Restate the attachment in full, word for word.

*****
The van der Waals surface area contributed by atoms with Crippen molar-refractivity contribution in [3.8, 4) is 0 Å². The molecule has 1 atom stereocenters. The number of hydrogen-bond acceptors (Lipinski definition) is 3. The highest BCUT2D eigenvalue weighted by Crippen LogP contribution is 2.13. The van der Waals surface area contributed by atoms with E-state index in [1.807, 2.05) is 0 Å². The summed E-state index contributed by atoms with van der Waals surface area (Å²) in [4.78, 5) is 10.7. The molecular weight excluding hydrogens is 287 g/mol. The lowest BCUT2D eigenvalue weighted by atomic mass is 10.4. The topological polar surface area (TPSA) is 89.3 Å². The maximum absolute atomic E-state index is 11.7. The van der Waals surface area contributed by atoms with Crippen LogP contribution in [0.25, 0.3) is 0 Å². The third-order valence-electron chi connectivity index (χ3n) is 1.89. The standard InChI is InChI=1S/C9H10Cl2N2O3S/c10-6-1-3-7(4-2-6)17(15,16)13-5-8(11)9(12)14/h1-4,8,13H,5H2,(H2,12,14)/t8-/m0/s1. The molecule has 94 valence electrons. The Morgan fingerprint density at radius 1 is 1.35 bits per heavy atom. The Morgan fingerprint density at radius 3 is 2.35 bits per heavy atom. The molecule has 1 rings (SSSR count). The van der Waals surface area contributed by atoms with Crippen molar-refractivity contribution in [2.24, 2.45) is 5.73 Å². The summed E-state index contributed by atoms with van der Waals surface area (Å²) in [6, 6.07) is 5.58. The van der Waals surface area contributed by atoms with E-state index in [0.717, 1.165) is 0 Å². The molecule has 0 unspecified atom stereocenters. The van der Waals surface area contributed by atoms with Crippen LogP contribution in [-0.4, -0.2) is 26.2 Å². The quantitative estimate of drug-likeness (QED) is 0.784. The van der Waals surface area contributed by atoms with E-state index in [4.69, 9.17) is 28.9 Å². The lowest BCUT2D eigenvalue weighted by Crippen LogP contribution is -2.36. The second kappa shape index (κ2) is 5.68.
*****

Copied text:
The van der Waals surface area contributed by atoms with Crippen molar-refractivity contribution in [3.8, 4) is 0 Å². The molecule has 1 atom stereocenters. The number of hydrogen-bond acceptors (Lipinski definition) is 3. The highest BCUT2D eigenvalue weighted by Crippen LogP contribution is 2.13. The van der Waals surface area contributed by atoms with E-state index in [1.807, 2.05) is 0 Å². The summed E-state index contributed by atoms with van der Waals surface area (Å²) in [4.78, 5) is 10.7. The molecular weight excluding hydrogens is 287 g/mol. The lowest BCUT2D eigenvalue weighted by atomic mass is 10.4. The topological polar surface area (TPSA) is 89.3 Å². The maximum absolute atomic E-state index is 11.7. The van der Waals surface area contributed by atoms with Crippen LogP contribution in [0.25, 0.3) is 0 Å². The third-order valence-electron chi connectivity index (χ3n) is 1.89. The standard InChI is InChI=1S/C9H10Cl2N2O3S/c10-6-1-3-7(4-2-6)17(15,16)13-5-8(11)9(12)14/h1-4,8,13H,5H2,(H2,12,14)/t8-/m0/s1. The molecule has 94 valence electrons. The Morgan fingerprint density at radius 1 is 1.35 bits per heavy atom. The Morgan fingerprint density at radius 3 is 2.35 bits per heavy atom. The molecule has 1 rings (SSSR count). The van der Waals surface area contributed by atoms with Crippen molar-refractivity contribution in [2.24, 2.45) is 5.73 Å². The summed E-state index contributed by atoms with van der Waals surface area (Å²) in [6, 6.07) is 5.58. The van der Waals surface area contributed by atoms with E-state index in [0.717, 1.165) is 0 Å². The molecule has 0 unspecified atom stereocenters. The van der Waals surface area contributed by atoms with Crippen LogP contribution in [-0.4, -0.2) is 26.2 Å². The quantitative estimate of drug-likeness (QED) is 0.784. The van der Waals surface area contributed by atoms with E-state index in [4.69, 9.17) is 28.9 Å². The lowest BCUT2D eigenvalue weighted by Crippen LogP contribution is -2.36. The second kappa shape index (κ2) is 5.68.